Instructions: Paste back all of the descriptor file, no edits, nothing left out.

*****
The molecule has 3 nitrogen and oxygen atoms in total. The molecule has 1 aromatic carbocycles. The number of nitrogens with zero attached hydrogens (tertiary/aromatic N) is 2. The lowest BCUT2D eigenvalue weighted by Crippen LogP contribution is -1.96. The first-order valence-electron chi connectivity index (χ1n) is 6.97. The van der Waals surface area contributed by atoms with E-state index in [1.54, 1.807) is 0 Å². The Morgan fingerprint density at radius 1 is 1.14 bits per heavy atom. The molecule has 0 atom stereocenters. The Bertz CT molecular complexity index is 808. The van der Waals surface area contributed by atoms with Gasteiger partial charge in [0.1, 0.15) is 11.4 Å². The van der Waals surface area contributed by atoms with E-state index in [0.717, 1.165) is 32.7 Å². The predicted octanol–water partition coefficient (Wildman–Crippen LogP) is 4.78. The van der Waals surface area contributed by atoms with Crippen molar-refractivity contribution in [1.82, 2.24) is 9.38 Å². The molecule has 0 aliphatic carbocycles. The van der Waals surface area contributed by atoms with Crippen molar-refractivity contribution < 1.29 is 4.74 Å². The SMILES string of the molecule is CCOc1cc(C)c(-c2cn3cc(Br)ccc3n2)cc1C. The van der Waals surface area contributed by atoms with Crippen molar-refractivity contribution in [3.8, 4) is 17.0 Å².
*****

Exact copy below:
The molecule has 3 nitrogen and oxygen atoms in total. The molecule has 1 aromatic carbocycles. The number of nitrogens with zero attached hydrogens (tertiary/aromatic N) is 2. The lowest BCUT2D eigenvalue weighted by Crippen LogP contribution is -1.96. The first-order valence-electron chi connectivity index (χ1n) is 6.97. The van der Waals surface area contributed by atoms with E-state index in [1.54, 1.807) is 0 Å². The Morgan fingerprint density at radius 1 is 1.14 bits per heavy atom. The molecule has 0 atom stereocenters. The Bertz CT molecular complexity index is 808. The van der Waals surface area contributed by atoms with Gasteiger partial charge in [0.1, 0.15) is 11.4 Å². The van der Waals surface area contributed by atoms with E-state index in [0.717, 1.165) is 32.7 Å². The predicted octanol–water partition coefficient (Wildman–Crippen LogP) is 4.78. The van der Waals surface area contributed by atoms with Crippen molar-refractivity contribution in [1.82, 2.24) is 9.38 Å². The molecule has 0 aliphatic carbocycles. The van der Waals surface area contributed by atoms with Crippen molar-refractivity contribution < 1.29 is 4.74 Å². The SMILES string of the molecule is CCOc1cc(C)c(-c2cn3cc(Br)ccc3n2)cc1C. The van der Waals surface area contributed by atoms with Crippen molar-refractivity contribution in [3.8, 4) is 17.0 Å².